No, it soon became plain that there were many wicked among them.

 3. What sins did the Jews commit?

     They married heathen wives and bought and sold on the Sabbath.  Nehemiah 13:16, 23

 4. What sins did the priests commit?

     Some of the priests married heathen wives and corrupted the priesthood. Nehemiah 13:22, 28, 29 and

     Ezra 9:1-3

 5. Why did Haggai rebuke the Jews at this time?

     Because the Jews built themselves beautiful homes instead of God’s temple. Haggai 1:1-5

 6. For what sins did Malachi rebuke the people?

     Malachi told the people that they had robbed God in their tithes and offerings.  Malachi 3:8

 7. What does all this wickedness among the Jews show us?

     That not one of us deserves the blessings which God promises us in Christ.

 8. What else does this wickedness reveal to us?

     That it was impossible for the Christ to come except by the wonder of God’s grace.

 9. What does the repentance of some of the Israelites show?

     That God is faithful to His promise to cause a remnant to look for Christ’s coming.  Malachi 3:16

10.      How did the Lord speak of His faithfulness through Malachi?

     He declared, “I the Lord change not; therefore ye sons of Jacob are not consumed.”  Malachi 3:6

LESSON 25 The Preparation for the Coming of Christ


 1. Did the Israelites have an earthly king again after the return from the captivity?

     No, Israel was ruled by Persia and Greece, and in the days of Jesus by the worldwide Roman Empire.

 2. Did the Jews rule themselves at all during this period?

     Yes, for a time they were ruled by men called Macabees.

 3. What new form of worship appeared after their return to Canaan?

     The Jews began to gather in synagogues on the Sabbath to read and explain the law and to pray.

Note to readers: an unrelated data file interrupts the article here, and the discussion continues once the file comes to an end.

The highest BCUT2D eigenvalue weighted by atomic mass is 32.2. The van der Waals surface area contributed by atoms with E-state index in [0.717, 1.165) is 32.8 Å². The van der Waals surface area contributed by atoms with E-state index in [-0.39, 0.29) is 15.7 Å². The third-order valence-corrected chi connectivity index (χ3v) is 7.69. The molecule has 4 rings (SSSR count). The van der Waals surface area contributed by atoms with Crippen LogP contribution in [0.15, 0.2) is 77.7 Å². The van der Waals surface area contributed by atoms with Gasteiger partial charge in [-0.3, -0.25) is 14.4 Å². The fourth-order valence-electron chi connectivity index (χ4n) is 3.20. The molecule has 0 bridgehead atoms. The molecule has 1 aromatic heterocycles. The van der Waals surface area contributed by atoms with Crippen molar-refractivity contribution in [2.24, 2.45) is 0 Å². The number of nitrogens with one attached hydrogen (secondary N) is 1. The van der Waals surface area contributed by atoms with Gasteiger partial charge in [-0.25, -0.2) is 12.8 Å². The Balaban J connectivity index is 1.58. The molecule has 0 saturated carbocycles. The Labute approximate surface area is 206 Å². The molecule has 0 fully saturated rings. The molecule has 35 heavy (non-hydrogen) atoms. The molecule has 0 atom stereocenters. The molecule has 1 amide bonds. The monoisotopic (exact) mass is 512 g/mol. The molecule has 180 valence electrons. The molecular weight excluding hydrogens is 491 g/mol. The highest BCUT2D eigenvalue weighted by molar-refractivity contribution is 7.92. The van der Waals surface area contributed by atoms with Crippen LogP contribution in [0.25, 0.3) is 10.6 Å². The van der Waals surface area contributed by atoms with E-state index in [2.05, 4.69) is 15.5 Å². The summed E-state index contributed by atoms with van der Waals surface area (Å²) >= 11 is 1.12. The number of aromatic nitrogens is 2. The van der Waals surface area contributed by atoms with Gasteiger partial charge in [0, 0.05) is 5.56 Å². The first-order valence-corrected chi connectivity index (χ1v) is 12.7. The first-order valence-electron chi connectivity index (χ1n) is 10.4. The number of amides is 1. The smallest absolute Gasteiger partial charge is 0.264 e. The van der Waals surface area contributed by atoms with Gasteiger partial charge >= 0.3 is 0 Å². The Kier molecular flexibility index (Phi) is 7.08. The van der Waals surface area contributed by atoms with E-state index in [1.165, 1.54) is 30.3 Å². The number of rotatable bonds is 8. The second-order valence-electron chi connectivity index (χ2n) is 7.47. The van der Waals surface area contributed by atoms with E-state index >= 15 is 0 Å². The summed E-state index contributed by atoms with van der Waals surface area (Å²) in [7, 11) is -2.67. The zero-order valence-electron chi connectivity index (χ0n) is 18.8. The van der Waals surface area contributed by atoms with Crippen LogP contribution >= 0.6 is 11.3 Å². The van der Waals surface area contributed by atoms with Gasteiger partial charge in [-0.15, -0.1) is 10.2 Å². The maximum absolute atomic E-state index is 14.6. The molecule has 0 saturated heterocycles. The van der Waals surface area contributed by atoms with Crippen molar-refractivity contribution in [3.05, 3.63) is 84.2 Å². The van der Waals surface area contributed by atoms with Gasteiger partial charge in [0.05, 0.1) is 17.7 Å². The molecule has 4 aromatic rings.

4. What characterized this period from the return to Canaan until the coming of Christ?

     It was a period of violent persecutions and of repeated defilement of the temple.

 5. What happened when the Jews were persecuted by these heathen kings?

     The Jews were scattered through all the nations of the world. I Peter 1:1 and Acts 2:9-11

 6. Why did God want this worldwide Roman Empire to rule His people?

     In order that the gospel might be spread far and wide after Jesus’ death and resurrection.

 7. How did this serve the spread of the gospel?

     The world was united by one language, and the apostles could travel freely from one country to      another.

 8. But did God not promise that the sceptre would not depart from Judah until Shiloh would come?

     Indeed, and therefore the royal line of David was preserved till Christ was born. Luke 1:27, 32 and    Luke 2:1-4

 9. Is Christ the promised Shiloh who would sit on David’s throne forever?

     Yes, for He is the Savior to whom all the Old Testament promises pointed.

10.      Why is He called Shiloh?

     Because He realizes a complete victory over all our enemies and gives us everlasting rest.


Last modified on 02 April 2013
Heys, John A.

Rev. John A. Heys was born on March 16, 1910 in Grand Rapids, MI. He was ordained and installed into the ministry at Hope, Walker, MI in 1941.  He later served at Hull, Iowa beginning in 1955.  In 1959 he accepted the call to serve the South Holland, IL Protestant Reformed Church.  He received and accepted the call to Holland, Michigan Protestant Reformed Church in 1967.  He retired from the active ministry in 1980.  He entered into glory on February 16, 1998.